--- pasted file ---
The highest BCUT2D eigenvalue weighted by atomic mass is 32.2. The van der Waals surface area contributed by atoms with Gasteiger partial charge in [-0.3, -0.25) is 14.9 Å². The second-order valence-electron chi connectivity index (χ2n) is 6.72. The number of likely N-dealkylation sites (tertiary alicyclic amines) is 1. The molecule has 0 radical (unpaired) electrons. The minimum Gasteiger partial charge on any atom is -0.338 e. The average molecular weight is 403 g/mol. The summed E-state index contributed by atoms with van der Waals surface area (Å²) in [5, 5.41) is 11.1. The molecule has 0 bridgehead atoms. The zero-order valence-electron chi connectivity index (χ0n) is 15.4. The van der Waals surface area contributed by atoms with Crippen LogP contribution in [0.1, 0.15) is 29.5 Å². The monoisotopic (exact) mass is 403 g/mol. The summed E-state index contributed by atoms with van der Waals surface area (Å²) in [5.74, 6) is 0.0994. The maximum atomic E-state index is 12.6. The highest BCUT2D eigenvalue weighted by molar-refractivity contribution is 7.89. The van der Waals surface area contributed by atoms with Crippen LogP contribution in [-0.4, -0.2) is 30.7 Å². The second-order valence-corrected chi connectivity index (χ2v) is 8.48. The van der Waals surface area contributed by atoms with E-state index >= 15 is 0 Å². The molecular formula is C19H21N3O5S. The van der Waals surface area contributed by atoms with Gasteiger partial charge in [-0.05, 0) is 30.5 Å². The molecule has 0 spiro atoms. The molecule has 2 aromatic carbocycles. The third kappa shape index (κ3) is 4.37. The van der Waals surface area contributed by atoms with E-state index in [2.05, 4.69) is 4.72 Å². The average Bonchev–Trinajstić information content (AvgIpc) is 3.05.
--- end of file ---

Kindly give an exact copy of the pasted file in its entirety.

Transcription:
The highest BCUT2D eigenvalue weighted by atomic mass is 32.2. The van der Waals surface area contributed by atoms with Gasteiger partial charge in [-0.3, -0.25) is 14.9 Å². The second-order valence-electron chi connectivity index (χ2n) is 6.72. The number of likely N-dealkylation sites (tertiary alicyclic amines) is 1. The molecule has 0 radical (unpaired) electrons. The minimum Gasteiger partial charge on any atom is -0.338 e. The average molecular weight is 403 g/mol. The summed E-state index contributed by atoms with van der Waals surface area (Å²) in [5, 5.41) is 11.1. The molecule has 0 bridgehead atoms. The zero-order valence-electron chi connectivity index (χ0n) is 15.4. The van der Waals surface area contributed by atoms with Crippen LogP contribution in [0.1, 0.15) is 29.5 Å². The monoisotopic (exact) mass is 403 g/mol. The summed E-state index contributed by atoms with van der Waals surface area (Å²) in [5.74, 6) is 0.0994. The maximum atomic E-state index is 12.6. The highest BCUT2D eigenvalue weighted by molar-refractivity contribution is 7.89. The van der Waals surface area contributed by atoms with Crippen LogP contribution in [-0.4, -0.2) is 30.7 Å². The second-order valence-corrected chi connectivity index (χ2v) is 8.48. The van der Waals surface area contributed by atoms with E-state index >= 15 is 0 Å². The molecular formula is C19H21N3O5S. The van der Waals surface area contributed by atoms with Gasteiger partial charge in [-0.05, 0) is 30.5 Å². The molecule has 0 spiro atoms. The molecule has 2 aromatic carbocycles. The third kappa shape index (κ3) is 4.37. The van der Waals surface area contributed by atoms with E-state index in [2.05, 4.69) is 4.72 Å². The average Bonchev–Trinajstić information content (AvgIpc) is 3.05.